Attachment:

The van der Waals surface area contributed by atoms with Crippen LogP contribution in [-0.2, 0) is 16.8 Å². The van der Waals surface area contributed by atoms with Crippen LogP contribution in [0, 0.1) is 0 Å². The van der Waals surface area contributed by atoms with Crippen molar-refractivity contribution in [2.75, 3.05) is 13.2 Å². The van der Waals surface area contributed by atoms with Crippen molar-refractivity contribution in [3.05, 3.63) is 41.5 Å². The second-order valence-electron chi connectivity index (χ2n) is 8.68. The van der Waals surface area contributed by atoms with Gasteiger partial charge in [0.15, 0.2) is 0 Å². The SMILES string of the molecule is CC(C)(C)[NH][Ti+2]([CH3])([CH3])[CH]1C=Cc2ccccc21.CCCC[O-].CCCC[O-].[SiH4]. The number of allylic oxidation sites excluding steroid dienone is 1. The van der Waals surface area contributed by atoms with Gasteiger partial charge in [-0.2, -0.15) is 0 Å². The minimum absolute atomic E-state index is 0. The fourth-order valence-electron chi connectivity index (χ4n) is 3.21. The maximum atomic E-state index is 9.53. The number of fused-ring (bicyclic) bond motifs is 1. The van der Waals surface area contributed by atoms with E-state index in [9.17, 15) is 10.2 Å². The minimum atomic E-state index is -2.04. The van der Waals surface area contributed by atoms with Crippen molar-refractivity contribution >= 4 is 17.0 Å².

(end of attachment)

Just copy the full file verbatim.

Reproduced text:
The van der Waals surface area contributed by atoms with Crippen LogP contribution in [-0.2, 0) is 16.8 Å². The van der Waals surface area contributed by atoms with Crippen LogP contribution in [0, 0.1) is 0 Å². The van der Waals surface area contributed by atoms with Crippen molar-refractivity contribution in [2.75, 3.05) is 13.2 Å². The van der Waals surface area contributed by atoms with Crippen molar-refractivity contribution in [3.05, 3.63) is 41.5 Å². The second-order valence-electron chi connectivity index (χ2n) is 8.68. The van der Waals surface area contributed by atoms with Gasteiger partial charge in [0.15, 0.2) is 0 Å². The SMILES string of the molecule is CC(C)(C)[NH][Ti+2]([CH3])([CH3])[CH]1C=Cc2ccccc21.CCCC[O-].CCCC[O-].[SiH4]. The number of allylic oxidation sites excluding steroid dienone is 1. The van der Waals surface area contributed by atoms with Gasteiger partial charge in [-0.2, -0.15) is 0 Å². The minimum absolute atomic E-state index is 0. The fourth-order valence-electron chi connectivity index (χ4n) is 3.21. The maximum atomic E-state index is 9.53. The number of fused-ring (bicyclic) bond motifs is 1. The van der Waals surface area contributed by atoms with E-state index in [9.17, 15) is 10.2 Å². The minimum atomic E-state index is -2.04. The van der Waals surface area contributed by atoms with Crippen molar-refractivity contribution >= 4 is 17.0 Å².